Many months later, an investigative reporting expose came out, followed closely by the results of the church’s internal investigation. Tom Randall, it turned out, had already been let go quietly a few months before. He went on to reinvent himself in another state. The usual.

The real story, I think, is in the ordinary churchgoers who tried, for years, to reach out to the churches supporting Tom and have them do something. Maybe someday we will be able to publish that more fully. These Christians were dismissed, sometimes politely, and sometimes not-so-politely. The church’s response was uniformly: “We are sorry you feel worried/upset/concerned about this, but we’ve talked to Tom and there’s nothing to worry about.” They were so entrenched in their bubble they were not willing or able to listen, and they treated those church members badly as a result.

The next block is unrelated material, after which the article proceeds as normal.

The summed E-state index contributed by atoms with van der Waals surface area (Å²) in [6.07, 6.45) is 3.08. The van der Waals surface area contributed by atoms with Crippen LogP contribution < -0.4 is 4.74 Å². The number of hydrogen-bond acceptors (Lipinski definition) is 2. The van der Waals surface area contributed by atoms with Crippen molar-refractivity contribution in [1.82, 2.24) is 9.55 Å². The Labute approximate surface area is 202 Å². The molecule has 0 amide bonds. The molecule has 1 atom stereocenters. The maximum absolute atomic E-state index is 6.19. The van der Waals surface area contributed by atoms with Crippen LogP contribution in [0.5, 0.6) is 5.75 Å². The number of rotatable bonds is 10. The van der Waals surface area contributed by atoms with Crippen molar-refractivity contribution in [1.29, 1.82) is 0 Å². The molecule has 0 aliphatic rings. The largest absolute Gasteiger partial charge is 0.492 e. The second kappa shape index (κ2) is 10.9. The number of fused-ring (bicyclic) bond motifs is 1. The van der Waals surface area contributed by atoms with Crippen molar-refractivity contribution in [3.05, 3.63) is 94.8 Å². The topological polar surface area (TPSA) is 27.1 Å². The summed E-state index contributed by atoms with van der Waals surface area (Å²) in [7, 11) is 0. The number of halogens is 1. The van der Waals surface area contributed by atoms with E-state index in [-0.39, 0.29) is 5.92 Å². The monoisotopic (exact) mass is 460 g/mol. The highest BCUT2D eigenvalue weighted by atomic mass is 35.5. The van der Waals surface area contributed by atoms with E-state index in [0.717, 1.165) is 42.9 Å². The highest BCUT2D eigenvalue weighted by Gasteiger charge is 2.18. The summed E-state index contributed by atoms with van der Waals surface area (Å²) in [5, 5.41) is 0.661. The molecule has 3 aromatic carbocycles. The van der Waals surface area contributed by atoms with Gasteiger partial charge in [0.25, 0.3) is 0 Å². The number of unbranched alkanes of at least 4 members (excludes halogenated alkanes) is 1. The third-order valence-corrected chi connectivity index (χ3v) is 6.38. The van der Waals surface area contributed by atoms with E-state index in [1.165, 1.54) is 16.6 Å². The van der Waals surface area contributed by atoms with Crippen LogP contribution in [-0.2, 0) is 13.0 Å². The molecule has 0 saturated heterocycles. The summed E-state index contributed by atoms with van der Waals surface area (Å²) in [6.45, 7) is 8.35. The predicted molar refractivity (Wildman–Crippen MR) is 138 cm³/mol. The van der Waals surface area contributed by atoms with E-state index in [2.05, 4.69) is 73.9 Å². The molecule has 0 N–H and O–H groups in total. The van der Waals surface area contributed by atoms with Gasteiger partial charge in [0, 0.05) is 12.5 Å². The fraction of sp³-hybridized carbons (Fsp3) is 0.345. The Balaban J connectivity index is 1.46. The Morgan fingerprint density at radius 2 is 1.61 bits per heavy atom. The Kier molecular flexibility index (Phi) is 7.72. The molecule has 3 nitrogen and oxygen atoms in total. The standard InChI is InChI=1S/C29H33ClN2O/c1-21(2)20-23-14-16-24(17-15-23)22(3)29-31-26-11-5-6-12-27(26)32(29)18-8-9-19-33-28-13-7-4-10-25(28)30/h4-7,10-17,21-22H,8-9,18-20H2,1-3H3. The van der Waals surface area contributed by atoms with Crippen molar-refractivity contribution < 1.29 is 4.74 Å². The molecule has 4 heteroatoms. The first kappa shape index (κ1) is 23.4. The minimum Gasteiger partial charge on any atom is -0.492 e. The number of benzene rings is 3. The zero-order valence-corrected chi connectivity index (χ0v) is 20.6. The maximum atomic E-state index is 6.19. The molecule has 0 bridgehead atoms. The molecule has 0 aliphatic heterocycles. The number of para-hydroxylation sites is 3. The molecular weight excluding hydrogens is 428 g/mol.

I’m not naive enough to believe any more that information is what churches lack. I now know that the response of all of those pastors and churches is typical—well-intentioned, perhaps, but it serves to protect abusers. I think the problem here is much deeper. The solution…? That is going to have to be deeper, too.


If you haven’t yet, you can read more about this case at justiceforsankey.com.